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Change is Good

Big acquisitions of local companies can create angst, or be viewed as success stories Spokane can build on

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On July 19, Avista announced it had entered into an agreement to be acquired by Ontario-based Hydro One. A few weeks earlier, Telect announced it had been acquired by Amphenol. Previously, it was PAML acquired by LabCorp, Demand Energy Networks by Enel Green Power and etailz by Trans World Entertainment. That makes five acquisitions of Spokane-area companies in roughly a six-month period.

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In many instances, the common worry is a loss of jobs and a reduction in corporate funding of community causes. While these are fair concerns, I believe these business transactions are an overall net positive for our region. These acquisitions reflect the maturation of an enterprise. Our future economic health, however, still depends on our region proactively and regularly birthing new companies — even at a higher rate than we're used to.

Among the reasons I believe in acquisitions of local companies by larger entities:

Infusion of incremental funding. Generally, buyers are larger and more substantial businesses, in many cases publicly held, with access to significant capital resources. This ensures that acquired entities will have the necessary funds to pursue growth objectives, including hiring new employees and purchasing additional property and equipment.

Realization of strategic synergies. Priced into acquisitions are strategic benefits accruing to the target; they may take the form of a more broadly recognized brand, a larger sales force and relationships with a wider swath of potential customers, great purchasing power with vendors, and economies of scale associated with more defined processes and procedures.

Migration of new and diverse talent. Integration of an acquired company typically involves transfer of new talent in varying degrees in operations, engineering, finance, marketing and/or sales. These individuals can bring experience and knowledge that otherwise may not have been recruited or organically developed, adding to the regional talent pool.

Creation of discretional capital. Acquisitions of regional companies may generate substantial capital gains for founders, investors and key employees. A portion of these gains often are reinvested into innovative new companies and community initiatives.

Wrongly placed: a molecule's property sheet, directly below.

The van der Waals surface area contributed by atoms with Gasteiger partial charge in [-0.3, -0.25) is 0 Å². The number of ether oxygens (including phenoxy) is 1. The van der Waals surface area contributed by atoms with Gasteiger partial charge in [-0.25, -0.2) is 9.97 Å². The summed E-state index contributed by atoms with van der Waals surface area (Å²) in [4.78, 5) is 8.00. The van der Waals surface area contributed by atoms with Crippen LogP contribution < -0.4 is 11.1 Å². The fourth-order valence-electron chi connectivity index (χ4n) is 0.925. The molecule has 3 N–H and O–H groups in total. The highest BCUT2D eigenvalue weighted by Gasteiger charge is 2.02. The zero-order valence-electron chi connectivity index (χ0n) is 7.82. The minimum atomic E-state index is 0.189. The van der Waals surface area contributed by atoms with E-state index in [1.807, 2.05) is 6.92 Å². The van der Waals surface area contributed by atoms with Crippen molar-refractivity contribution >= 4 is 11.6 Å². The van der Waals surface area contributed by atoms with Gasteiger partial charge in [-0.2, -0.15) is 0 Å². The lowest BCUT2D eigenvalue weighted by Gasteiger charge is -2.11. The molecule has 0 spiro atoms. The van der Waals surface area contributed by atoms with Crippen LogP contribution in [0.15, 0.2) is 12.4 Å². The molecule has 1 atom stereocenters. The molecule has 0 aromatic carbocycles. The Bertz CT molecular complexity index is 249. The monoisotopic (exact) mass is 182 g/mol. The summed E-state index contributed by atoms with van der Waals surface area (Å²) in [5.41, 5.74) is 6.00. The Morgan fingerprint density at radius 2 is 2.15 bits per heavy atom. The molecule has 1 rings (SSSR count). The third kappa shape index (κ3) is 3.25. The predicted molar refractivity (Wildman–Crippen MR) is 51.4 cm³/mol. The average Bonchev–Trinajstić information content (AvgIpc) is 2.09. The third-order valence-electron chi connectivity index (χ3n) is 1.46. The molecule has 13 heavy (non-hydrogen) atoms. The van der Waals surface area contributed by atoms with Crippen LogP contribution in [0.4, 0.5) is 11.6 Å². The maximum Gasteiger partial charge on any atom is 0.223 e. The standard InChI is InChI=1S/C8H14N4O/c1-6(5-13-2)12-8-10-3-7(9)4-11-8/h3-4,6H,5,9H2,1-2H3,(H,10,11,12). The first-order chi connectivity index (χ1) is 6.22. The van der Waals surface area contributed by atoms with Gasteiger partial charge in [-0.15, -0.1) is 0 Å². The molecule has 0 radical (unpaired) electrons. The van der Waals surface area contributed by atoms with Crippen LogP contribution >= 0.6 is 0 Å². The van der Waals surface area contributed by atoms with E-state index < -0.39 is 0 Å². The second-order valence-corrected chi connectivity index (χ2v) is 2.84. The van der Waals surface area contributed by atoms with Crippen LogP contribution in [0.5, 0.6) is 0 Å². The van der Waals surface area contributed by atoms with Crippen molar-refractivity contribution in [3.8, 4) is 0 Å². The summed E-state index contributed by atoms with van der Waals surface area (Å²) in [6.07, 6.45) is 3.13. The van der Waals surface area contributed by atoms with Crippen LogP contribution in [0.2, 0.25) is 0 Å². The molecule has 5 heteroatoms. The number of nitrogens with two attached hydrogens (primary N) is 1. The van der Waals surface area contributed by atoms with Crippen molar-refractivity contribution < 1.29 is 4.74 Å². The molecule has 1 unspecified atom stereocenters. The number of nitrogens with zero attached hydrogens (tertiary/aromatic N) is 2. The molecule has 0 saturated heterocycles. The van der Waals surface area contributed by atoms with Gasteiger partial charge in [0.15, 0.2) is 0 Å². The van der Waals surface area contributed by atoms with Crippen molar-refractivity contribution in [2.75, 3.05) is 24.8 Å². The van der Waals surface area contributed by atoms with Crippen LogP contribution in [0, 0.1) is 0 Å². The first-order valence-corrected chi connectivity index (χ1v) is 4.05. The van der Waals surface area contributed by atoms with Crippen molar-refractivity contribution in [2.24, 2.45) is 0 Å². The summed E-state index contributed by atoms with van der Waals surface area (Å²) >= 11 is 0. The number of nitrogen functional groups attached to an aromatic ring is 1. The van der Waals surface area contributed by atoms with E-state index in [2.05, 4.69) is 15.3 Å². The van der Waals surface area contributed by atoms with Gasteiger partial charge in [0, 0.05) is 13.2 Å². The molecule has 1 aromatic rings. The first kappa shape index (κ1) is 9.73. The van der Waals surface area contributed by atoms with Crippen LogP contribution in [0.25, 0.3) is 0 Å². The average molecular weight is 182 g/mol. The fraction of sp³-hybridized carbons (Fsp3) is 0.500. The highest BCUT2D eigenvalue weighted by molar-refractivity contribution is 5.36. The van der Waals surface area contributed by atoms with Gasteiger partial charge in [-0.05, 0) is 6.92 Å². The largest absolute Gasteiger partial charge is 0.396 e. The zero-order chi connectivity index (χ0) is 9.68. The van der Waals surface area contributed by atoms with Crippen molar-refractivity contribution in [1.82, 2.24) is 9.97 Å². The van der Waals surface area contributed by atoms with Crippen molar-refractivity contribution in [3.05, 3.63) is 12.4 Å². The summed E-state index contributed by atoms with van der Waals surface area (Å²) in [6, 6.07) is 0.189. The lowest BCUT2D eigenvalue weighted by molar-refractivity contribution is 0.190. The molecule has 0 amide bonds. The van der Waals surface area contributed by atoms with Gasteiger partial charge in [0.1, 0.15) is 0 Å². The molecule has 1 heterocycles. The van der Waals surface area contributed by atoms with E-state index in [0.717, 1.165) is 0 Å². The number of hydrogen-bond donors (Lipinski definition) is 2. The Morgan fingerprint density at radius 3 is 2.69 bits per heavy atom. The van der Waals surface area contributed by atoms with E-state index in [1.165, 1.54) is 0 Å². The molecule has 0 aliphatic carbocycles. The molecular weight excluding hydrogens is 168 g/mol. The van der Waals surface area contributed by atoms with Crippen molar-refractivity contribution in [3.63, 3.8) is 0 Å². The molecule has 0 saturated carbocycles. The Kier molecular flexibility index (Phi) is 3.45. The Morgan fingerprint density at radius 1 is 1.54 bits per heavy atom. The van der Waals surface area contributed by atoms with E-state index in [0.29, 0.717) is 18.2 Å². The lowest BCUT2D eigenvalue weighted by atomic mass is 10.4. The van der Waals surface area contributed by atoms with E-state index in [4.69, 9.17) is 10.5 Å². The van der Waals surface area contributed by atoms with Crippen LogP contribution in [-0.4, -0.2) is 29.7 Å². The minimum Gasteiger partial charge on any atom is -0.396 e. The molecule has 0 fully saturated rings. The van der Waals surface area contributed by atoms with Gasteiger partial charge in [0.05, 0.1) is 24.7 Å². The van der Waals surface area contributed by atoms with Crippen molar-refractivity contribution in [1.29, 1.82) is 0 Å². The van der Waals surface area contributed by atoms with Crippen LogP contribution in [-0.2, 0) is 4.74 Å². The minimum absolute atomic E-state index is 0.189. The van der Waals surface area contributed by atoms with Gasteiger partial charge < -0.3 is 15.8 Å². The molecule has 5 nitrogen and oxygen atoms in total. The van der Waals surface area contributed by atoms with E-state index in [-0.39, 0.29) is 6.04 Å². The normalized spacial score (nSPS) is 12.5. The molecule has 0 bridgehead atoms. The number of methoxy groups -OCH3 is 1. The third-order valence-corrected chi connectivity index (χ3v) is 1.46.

Verification of the quality of our business environment. Offering an educated and skilled workforce, providing an infrastructure conducive to efficient business practices, deploying business-friendly policies and tax codes, enabling a high quality of life and demonstrating affordability are competitive advantages. So acquisitions by large, reputable companies of Spokane-based companies verify the existence of these attributes, and serve as a flywheel for the formation of startups, recruitment of new businesses and additional acquisitions.

Through the acquisition of etailz, a transaction I am familiar with as a co-founder, I have witnessed these benefits firsthand. Trans World Entertainment has provided incremental funding enabling etailz to hire more employees, pursue new opportunities and grow at a faster rate than it could have accomplished on a stand-alone basis. The liquidity provided to many etailz investors has instilled confidence in the early stage investment model and has already been, and will continue to be, redeployed into new businesses.

Of course, not all acquisitions turn out as originally expected. Sometimes the investment banking skepticism of "buyers are liars" is true. Locally, there are no remnants of General Dynamics' acquisition of Itronix in 2005, nor PerkinElmer's 2010 acquisition of Signature Genomics.

Yet the "circle of life" is such that as small companies grow and attain industry leadership, they attract the acquisition interest of larger companies that are unable to innovate quickly and/or cannot achieve desired growth targets organically. This outcome is inevitable and desired.

We need to embrace the reality that the leading companies in our region may ultimately be acquired, view the outcomes as favorable overall, and accept the instances when they are not.

Silicon Valley does not develop angst when one of its stars is taken over; the community there applauds acquisitions as success stories. This is the lens through which we should view purchases of companies headquartered in Spokane.

The only missing piece is a focused, broadly supported effort to establish our region as a hub of innovation, with the requisite resources to identify, start, fund and nurture new enterprises. Avista understood this well and demonstrated a track record of successfully innovating new companies. Its offspring include Itron, Itronix, Ecova and ReliOn, in addition to funding several other emerging businesses in the region. I am hopeful the company's dedication and support to funding innovation will continue post-acquisition.

In parallel, however, a call to action to our economic development organizations, city leaders and entrepreneurs is in order to ensure that we are filling the pipeline of the next generation of industry-leading enterprises, and replacing the void created by recent acquisitions.♦

Tom Simpson is an entrepreneur, angel investor and advisor to startups and other businesses in the Spokane region. Simpson is a shareholder in Avista, held stock in Demand Energy Networks and etailz and served on the boards of Telect and etailz. You can reach him at tsimpson@inlander.com.